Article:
This rich variety of visual experience, which Park has achieved through a rather stringently maintained method (now going on the better part of two decades), bespeaks a meditative focus on the artist's part, a patience that trusts in the gradual evolution not only of her vision, but of her audience's. Park wants us to see, but she does not want us to see any particular thing. The particular thing already exists; she would rather we see what we think is before us, that we go where our eyes cannot help but lead us. Like the Light+Space artists who set the conditions of practice and perception she has adopted, Park trusts not in the eye's strengths, but in the evocative possibilities of its very weakness. She can make us see what isn't there, as well as, or perhaps even instead of, what is.
Soojung Park is not trying to fool the eye. She is trying to unleash it. She operates on the belief that the eye's willingness to believe more than it sees is a rich basis for artistic experience, and requires no craftiness, only craft. Park presents us with shallow objects that seem to contain great depth, washes of color that seem to have no bounds, flat surfaces that seem to bend, drawn lines that seem to lie on top of, behind, and inside their support all at once. These "magical" conditions attract us, however, not because they are magical, but because they provide us with so many possibilities. PArk's reductive style―indebted not just to the Light+Space artists but to transcendental minimalists such as Agnes Martin and Donald Judd―clears the way for things to seem at once as they are and as they are very much not, for objects to be very much in front of us and very much invisible to us, for materials and effects to be what they seem to be and something very much otherwise at the same time. However circumscribed, the possibilities in Park's work, as well as in the spaces it seems to describe, are infinite.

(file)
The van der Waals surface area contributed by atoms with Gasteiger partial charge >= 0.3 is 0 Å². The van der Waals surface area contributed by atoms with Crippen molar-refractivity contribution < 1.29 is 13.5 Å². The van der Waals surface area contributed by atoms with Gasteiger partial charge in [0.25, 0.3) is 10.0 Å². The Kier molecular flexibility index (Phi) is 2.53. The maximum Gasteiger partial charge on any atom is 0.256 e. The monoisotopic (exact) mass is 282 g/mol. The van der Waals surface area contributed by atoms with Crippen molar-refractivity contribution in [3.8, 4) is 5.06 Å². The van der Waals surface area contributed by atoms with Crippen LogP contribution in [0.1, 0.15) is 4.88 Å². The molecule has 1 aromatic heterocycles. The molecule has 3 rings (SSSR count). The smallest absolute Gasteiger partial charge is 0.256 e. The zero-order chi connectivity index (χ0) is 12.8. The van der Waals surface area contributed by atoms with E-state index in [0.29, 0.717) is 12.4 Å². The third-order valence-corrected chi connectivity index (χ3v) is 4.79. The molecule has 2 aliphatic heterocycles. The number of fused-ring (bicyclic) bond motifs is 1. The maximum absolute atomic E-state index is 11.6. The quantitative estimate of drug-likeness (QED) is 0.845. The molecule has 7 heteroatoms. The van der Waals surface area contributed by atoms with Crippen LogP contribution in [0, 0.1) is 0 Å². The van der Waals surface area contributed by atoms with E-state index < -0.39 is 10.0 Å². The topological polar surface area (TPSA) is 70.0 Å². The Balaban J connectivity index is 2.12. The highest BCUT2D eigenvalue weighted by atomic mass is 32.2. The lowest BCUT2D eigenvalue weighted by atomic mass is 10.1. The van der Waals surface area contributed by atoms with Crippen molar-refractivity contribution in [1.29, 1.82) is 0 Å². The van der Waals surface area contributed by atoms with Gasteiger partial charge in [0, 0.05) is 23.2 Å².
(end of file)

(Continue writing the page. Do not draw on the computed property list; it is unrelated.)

Artweek, September 2005, Annie Buckley
Soojung Park's plexiglass and ink color fields simultaneously float from the wall and fall back into space. It is this combination of fragility and weight that sets them apart from their predecessors in color field painting, from Mark Rothko to more recent and closer comparisons materially, such as Herbert Hamak. It is precisely the materiality in Park's work that allows it to float and vibrate rhythmically, but this same plasticity incites a sinking awareness of hitting ground on closer viewing. Tension between opposing forces―space and ground, large and finite, thick and thin―is integral to Park's work.